There were no institutions like the English pub, or the South European
taverna in the Swedish village. The popular movements of the late 19th
century - the dissenting evangelistic chapels, the temperance movement
and the labor movement - included a strong social element with declamation,
music, pageants etc. However, these institutions mainly served practical
or pragmatic goals.
It was people with those experiences and raised according to the rules
and attitudes of the puritan Lutheran church, who began to move to urbanized
areas. The urbanization and industrialization processes were late in Sweden,
but since the 1950's the transformation has been extremely rapid.
In order to explain the relative shyness, reservedness, silence, seriousness,
etc., among Swedes today, the history of Sweden undoubtedly has to be
considered. The rural personality type is still remarkably prevalent among
Another explanation of Swedish shyness can be attributed to novelty. New
situations and new kinds of encounter in a fast changing society give
rise to communication anxiety.
Americans have traditionally strongly favored such personality characteristics
as "go-getting" and "drive". The political and social
history of Sweden is different. Worldly and spiritual authorities have
asked for moderation and retiring manners: remember your insignificance!
Swedish administrative organization is more technically formalized than
in most countries beacuse of a centralized state administration which
goes back to the 16th and 17th centuries. This formalized system of society
implies equal treatment of all citizens; you stand in line, you fill out
a form. These procedures demand a minimum of social contact. A consequence
of this is that a shy and socially inactive person in Sweden is not particularly
handicapped in his contacts with the bureaucracy, compared to, for example,
a Frenchman. In Sweden one is seldom helped by friendships, ties, charm,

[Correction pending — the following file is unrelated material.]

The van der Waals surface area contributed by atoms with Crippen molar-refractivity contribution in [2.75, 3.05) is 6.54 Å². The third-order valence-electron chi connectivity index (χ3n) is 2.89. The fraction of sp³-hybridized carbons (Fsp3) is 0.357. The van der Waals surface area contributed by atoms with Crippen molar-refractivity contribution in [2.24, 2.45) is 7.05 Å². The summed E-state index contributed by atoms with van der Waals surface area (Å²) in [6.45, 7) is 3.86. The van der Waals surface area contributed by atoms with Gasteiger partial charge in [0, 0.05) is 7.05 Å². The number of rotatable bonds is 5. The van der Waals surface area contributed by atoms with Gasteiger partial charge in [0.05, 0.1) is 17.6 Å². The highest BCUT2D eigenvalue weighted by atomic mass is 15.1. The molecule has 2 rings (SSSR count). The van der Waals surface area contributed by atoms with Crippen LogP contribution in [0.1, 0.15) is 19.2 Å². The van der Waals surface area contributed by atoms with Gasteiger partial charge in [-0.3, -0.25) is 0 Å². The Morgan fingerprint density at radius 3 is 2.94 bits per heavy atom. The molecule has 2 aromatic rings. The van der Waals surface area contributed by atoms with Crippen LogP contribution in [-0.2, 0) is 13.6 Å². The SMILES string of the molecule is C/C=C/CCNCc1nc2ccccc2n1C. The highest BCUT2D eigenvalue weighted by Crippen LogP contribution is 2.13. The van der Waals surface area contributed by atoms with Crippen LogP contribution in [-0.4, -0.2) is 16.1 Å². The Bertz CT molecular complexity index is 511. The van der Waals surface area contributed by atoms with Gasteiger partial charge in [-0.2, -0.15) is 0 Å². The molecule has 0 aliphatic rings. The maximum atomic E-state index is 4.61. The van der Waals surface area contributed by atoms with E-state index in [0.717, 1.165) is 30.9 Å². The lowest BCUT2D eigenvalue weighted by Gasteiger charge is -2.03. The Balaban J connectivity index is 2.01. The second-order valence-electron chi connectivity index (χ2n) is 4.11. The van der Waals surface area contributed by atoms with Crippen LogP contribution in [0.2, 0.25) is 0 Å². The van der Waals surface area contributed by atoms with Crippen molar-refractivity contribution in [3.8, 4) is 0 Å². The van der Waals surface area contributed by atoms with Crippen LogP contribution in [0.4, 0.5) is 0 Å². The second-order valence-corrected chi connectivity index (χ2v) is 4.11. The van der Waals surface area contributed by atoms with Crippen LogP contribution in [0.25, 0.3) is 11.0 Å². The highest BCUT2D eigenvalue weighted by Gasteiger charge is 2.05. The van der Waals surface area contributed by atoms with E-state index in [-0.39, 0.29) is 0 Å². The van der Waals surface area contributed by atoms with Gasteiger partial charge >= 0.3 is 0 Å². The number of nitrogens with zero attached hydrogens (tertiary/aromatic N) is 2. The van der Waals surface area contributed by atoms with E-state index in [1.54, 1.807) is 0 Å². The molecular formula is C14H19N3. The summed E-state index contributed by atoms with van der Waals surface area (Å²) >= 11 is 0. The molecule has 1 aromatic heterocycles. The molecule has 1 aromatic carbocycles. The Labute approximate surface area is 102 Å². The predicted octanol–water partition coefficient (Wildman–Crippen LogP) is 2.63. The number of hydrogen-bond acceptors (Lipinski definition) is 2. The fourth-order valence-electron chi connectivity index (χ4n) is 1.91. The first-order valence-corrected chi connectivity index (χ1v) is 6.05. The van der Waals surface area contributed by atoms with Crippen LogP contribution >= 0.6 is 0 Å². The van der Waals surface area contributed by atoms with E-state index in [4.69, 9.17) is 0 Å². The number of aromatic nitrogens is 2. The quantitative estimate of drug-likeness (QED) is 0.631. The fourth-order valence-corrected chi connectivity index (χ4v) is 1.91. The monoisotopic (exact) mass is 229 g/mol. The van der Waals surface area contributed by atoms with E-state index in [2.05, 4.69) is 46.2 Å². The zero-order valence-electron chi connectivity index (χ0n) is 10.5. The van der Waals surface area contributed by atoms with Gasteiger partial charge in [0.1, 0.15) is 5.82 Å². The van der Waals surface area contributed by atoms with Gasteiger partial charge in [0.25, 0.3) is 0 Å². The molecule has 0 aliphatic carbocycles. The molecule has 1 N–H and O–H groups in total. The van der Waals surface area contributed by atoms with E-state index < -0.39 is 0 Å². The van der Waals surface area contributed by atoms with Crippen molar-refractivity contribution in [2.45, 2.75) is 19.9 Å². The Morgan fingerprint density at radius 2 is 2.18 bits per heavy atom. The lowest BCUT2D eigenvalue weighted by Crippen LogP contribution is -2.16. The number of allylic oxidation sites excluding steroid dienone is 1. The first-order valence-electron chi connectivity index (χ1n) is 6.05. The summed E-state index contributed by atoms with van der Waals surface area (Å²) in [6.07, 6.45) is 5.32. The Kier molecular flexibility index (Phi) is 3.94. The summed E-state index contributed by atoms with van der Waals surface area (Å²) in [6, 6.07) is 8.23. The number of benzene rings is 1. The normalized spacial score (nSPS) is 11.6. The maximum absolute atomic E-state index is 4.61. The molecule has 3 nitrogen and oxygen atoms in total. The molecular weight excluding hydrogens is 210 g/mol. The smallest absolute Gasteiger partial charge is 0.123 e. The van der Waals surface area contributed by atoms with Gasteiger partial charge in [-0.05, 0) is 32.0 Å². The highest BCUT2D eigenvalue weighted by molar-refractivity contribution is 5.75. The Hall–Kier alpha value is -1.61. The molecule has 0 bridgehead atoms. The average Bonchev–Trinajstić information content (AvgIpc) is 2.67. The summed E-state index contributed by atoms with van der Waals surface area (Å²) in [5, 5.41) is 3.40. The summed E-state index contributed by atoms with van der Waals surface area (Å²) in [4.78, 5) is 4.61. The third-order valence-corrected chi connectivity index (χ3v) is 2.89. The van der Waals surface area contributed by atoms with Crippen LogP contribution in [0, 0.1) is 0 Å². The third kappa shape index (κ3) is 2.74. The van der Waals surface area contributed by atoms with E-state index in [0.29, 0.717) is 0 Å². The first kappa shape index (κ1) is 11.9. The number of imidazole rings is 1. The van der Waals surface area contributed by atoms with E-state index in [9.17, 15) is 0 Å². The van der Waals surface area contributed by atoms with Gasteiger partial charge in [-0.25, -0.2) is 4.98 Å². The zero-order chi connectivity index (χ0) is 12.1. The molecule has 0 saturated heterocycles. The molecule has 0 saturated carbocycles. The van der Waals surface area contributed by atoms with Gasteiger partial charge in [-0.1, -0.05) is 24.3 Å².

aggressiveness, talent in arguing, etc.
Generally the Swedish system does little to contribute to the development
of a socially active and energetic way of approaching people outside the
The strict borderline between the private and public spheres in Swedish
culture is a striking feature for many immigrants who find out that being
a good co-worker does not necessarily bring about or promote informal
contacts outside work.
The main psychological stress factor in rural Sweden was the capriciousness
of nature. The psychological stress on the people from societal factors
has been comparatively limited in Sweden. The absence of wars, revolutions
and political turbulence has had an impact on the Swedish mentality. The
development of the Swedish welfare state has further established a societal
basis for a "low anxiety country".
Swedish society is continuously changing - consequently also Swedish mentality.
The informality of present day Sweden has become a national characteristic.
To what extend this trend, including the cultural influences from the
ten percent immigrants, will change the model Swedish mentality is a question
which remains to be answered.
Åke Daun is Professor of Etnology at the University of Stockholm. The
article is a summary of his book, Svensk Mentalitet (Raben & Sjögren,1989).
© and all rights reserved from Swedish Press February 1990